Udall – Browns Canyon Bill

On December 3, 2013, Senator Mark Udall introduced a bill to protect Browns Canyon (S. 1794, Browns Canyon National Monument and Wilderness Act of 2013). This legislation would safeguard one of Colorado’s most treasured landscapes. CWF has actively supported protection for Browns Canyon for many years. The bill is the result of almost two years of discussions and work for the purpose of preserving outdoor recreation along the 22,000-acre Arkansas River canyon and backcountry. The whitewater kayaking, fishing, hunting, birding and other outdoor recreation activities there produce a significant contribution to Colorado’s economy. The regional whitewater boating industry alone accounts for more than $23 million in direct expenditures, yielding an economic impact of $60 million to the Arkansas River valley.

As of the end of May, 2014, the bill has not been heard by the Senate Energy and Natural Resources Committee.

Here is the press release from December 3:

Nathrop, Colo. — After 18 months of collaboration with sportsmen, Chaffee County leaders, businesses and residents, Sen. Mark Udall introduced legislation today that would designate Browns Canyon as a national monument.

The bill would establish protections over 22,000 acres that would help maintain the quality of hunting and fishing habitat around the canyon as well as the always popular Arkansas River. Given the flexible nature of monuments, undeveloped portions of the monument would be designated as wilderness and less stringent protections would be placed on the rest of the area, encouraging public use and recreation.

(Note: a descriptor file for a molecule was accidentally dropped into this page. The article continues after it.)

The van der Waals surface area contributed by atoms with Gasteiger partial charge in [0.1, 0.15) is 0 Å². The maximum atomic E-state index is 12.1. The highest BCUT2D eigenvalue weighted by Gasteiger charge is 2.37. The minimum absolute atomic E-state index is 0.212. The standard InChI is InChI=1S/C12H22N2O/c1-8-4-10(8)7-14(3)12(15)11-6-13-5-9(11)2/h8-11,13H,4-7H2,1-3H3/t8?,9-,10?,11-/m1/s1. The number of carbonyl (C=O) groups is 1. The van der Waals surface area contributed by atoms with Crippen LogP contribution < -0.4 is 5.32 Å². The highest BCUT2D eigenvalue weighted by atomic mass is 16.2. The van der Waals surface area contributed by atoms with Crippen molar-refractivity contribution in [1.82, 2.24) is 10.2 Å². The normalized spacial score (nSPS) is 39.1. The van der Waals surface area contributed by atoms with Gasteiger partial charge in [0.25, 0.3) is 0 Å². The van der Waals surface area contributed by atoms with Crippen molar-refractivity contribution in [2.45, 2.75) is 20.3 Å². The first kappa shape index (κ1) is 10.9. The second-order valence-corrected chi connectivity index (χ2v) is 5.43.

œThe Arkansas is the most popular rafting river in the country. I’ve spent many years guiding raft and fishing trips on the Arkansas and spending time in Browns Canyon is a highlight of any trip, said Bill Dvorak, a longtime outfitter and organizer for Sportsmen for Brown’s Canyon. œProtecting Browns Canyon would maintain an important, sustainable part of the area economy. Just as important is protecting air and water quality and fish and wildlife habitat at a time when increasing population and development are creating more demands on public lands.

Browns Canyon, located just south of Buena Vista, has long been known for it’s stunning fishery, but it’s value to big game is equally important. Mule deer, elk, bighorn sheep and other large predators such as black bear make good use of this lower elevation territory.

On average, hunter and anglers spend about 36 million dollars in Chaffee County alone each year, contributing their fair share to Colorado’s 2 billion dollar hunting and fishing economy. œWhether hunting with a bow, muzzleloader or rifle, Browns is easily accessible from a number of points a few miles from the towns of Salida or Buena Vista and a short two hour drive from Colorado’s Front Range, said Colorado Backcountry Hunters and Anglers Co-Chair David Lien. œEither by foot or horseback, sportsmen have enjoyed a high quality hunt in this wilderness setting.

As one of the most treasured landscapes in Colorado, Browns Canyon is also one of the least protected said Suzanne O’Neill of the Colorado Wildlife Federation. “Colorado Wildlife Federation appreciates Senator Udall’s steadfast approach during the past year for ascertaining and embracing local community views on how to conserve this jewel for future generations,” she said.